Competing Alternatives Define "Good Enough"

Just a short post based on a comment I recently made on Ben Thompson's excellent website, stratechery.com. Consumers can't really assess whether something is "good enough" in a vacuum -- they need competing alternatives to make this assessment. As competing alternatives change and improve, it seems logical to assume that consumer expectations of what's good enough also change.

Competition also helps consumers assess the value of each company's improvements -- it allows consumers to compare products that do and don't have the new feature or functionality, which helps them decide whether the improvement is meaningful or overserving.

Extending these ideas, industry-wide innovation, often driven by intense rivalry, seems to change consumer expectations of what's good enough, raising the trajectory of the improvement absorption line. The absorption line reflects the consumer's ability to absorb sustaining product improvements. See Concepts page and discussion of Clayton Christensen. When the trajectory of this line shifts up, industry competitors have more runway to make sustaining improvements that don't overserve.

When you look at Apple and Google you can see how competition has benefitted both companies, pushing them to make meaningful product improvements that keep raising consumer expectations of what's good enough. Apple comes out with a new version of Photos, Google comes out with Google Photos and Now on Tap, and Apple comes out with improved Siri functionality and Apple's new "Intelligence" feature. These product improvements/iterations drive each company's future sales and profits.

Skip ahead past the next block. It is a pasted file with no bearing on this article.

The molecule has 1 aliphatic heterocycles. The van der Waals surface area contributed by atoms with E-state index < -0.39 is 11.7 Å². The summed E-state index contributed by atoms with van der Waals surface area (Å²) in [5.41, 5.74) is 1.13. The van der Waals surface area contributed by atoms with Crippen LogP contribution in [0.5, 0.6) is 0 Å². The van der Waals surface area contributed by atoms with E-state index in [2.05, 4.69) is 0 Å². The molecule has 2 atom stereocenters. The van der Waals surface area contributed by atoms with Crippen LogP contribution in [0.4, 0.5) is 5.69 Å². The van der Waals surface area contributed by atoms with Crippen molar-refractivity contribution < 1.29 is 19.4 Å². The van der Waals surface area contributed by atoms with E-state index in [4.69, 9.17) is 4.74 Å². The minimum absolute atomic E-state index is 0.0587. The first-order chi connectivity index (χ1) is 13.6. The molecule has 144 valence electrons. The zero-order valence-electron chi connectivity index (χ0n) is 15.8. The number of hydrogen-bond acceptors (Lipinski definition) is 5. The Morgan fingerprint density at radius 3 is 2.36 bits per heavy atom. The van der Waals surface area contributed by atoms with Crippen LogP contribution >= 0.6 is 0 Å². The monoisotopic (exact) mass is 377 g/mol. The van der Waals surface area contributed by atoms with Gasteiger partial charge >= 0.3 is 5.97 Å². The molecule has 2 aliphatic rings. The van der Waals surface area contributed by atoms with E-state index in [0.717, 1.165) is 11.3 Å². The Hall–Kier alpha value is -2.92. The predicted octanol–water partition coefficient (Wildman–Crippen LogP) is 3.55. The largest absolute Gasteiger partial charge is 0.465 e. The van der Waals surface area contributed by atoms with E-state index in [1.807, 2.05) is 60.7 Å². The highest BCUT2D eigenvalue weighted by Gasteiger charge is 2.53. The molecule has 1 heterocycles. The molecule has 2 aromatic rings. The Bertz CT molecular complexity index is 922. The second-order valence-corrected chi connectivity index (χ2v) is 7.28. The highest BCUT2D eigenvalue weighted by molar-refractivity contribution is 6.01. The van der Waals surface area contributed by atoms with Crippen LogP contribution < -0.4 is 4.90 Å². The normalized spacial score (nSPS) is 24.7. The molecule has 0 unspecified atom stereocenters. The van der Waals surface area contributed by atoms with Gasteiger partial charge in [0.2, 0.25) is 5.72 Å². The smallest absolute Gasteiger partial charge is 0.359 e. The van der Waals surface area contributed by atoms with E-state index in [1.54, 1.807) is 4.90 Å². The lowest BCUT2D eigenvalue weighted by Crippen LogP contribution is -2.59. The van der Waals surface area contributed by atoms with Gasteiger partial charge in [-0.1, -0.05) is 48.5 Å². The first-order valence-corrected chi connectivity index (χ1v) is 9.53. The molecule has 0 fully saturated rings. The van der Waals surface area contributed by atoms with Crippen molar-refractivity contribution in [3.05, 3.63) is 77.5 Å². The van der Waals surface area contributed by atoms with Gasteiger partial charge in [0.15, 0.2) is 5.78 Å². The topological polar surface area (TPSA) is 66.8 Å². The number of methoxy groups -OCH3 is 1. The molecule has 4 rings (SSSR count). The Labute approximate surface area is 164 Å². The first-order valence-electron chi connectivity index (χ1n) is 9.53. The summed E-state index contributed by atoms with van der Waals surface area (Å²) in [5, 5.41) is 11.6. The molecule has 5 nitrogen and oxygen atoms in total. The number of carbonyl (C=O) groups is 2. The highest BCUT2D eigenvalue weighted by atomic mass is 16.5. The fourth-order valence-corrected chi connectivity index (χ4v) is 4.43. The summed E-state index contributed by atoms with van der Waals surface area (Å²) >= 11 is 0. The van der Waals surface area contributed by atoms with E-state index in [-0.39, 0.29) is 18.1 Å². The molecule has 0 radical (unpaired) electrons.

In slow-changing industries with big time gaps between sustaining improvements, the good enough and overserving concepts seem more relevant. See Concepts page and discussion of Clayton Christensen. These ideas don't seem as relevant in industries like tech, where iterative improvement is continual and can persist over long time periods.

The author owns stock shares of Apple.